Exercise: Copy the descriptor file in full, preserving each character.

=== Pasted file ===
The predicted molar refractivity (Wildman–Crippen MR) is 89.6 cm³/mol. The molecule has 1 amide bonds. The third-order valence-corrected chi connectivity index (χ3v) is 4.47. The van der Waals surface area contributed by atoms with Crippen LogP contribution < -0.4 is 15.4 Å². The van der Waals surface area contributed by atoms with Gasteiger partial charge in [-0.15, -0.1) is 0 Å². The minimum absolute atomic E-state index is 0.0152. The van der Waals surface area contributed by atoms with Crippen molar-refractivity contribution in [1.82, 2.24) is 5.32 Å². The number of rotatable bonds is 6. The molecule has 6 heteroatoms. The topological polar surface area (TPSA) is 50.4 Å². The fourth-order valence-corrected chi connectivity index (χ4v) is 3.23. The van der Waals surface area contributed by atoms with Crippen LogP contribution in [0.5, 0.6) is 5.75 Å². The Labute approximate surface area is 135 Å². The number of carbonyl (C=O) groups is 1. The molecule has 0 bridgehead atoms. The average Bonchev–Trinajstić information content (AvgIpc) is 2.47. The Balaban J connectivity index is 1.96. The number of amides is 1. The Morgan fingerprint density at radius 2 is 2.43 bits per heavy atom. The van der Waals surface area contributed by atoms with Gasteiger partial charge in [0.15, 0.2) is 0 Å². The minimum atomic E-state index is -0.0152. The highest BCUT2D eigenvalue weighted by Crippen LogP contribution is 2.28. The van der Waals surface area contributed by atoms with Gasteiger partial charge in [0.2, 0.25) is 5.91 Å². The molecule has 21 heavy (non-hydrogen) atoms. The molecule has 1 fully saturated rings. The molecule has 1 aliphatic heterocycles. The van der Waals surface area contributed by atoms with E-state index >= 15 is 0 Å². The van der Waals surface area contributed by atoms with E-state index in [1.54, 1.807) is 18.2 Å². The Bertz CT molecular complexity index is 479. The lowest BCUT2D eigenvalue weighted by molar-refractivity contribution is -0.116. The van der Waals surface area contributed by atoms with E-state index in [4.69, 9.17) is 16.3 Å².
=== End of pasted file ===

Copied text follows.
The predicted molar refractivity (Wildman–Crippen MR) is 89.6 cm³/mol. The molecule has 1 amide bonds. The third-order valence-corrected chi connectivity index (χ3v) is 4.47. The van der Waals surface area contributed by atoms with Crippen LogP contribution < -0.4 is 15.4 Å². The van der Waals surface area contributed by atoms with Gasteiger partial charge in [-0.15, -0.1) is 0 Å². The minimum absolute atomic E-state index is 0.0152. The van der Waals surface area contributed by atoms with Crippen molar-refractivity contribution in [1.82, 2.24) is 5.32 Å². The number of rotatable bonds is 6. The molecule has 6 heteroatoms. The topological polar surface area (TPSA) is 50.4 Å². The fourth-order valence-corrected chi connectivity index (χ4v) is 3.23. The van der Waals surface area contributed by atoms with Crippen LogP contribution in [0.5, 0.6) is 5.75 Å². The Labute approximate surface area is 135 Å². The number of carbonyl (C=O) groups is 1. The molecule has 0 bridgehead atoms. The average Bonchev–Trinajstić information content (AvgIpc) is 2.47. The Balaban J connectivity index is 1.96. The number of amides is 1. The Morgan fingerprint density at radius 2 is 2.43 bits per heavy atom. The van der Waals surface area contributed by atoms with Gasteiger partial charge in [0.15, 0.2) is 0 Å². The minimum atomic E-state index is -0.0152. The highest BCUT2D eigenvalue weighted by Crippen LogP contribution is 2.28. The van der Waals surface area contributed by atoms with Gasteiger partial charge in [0.2, 0.25) is 5.91 Å². The molecule has 21 heavy (non-hydrogen) atoms. The molecule has 1 fully saturated rings. The molecule has 1 aliphatic heterocycles. The van der Waals surface area contributed by atoms with E-state index >= 15 is 0 Å². The van der Waals surface area contributed by atoms with E-state index in [1.54, 1.807) is 18.2 Å². The Bertz CT molecular complexity index is 479. The lowest BCUT2D eigenvalue weighted by molar-refractivity contribution is -0.116. The van der Waals surface area contributed by atoms with E-state index in [4.69, 9.17) is 16.3 Å².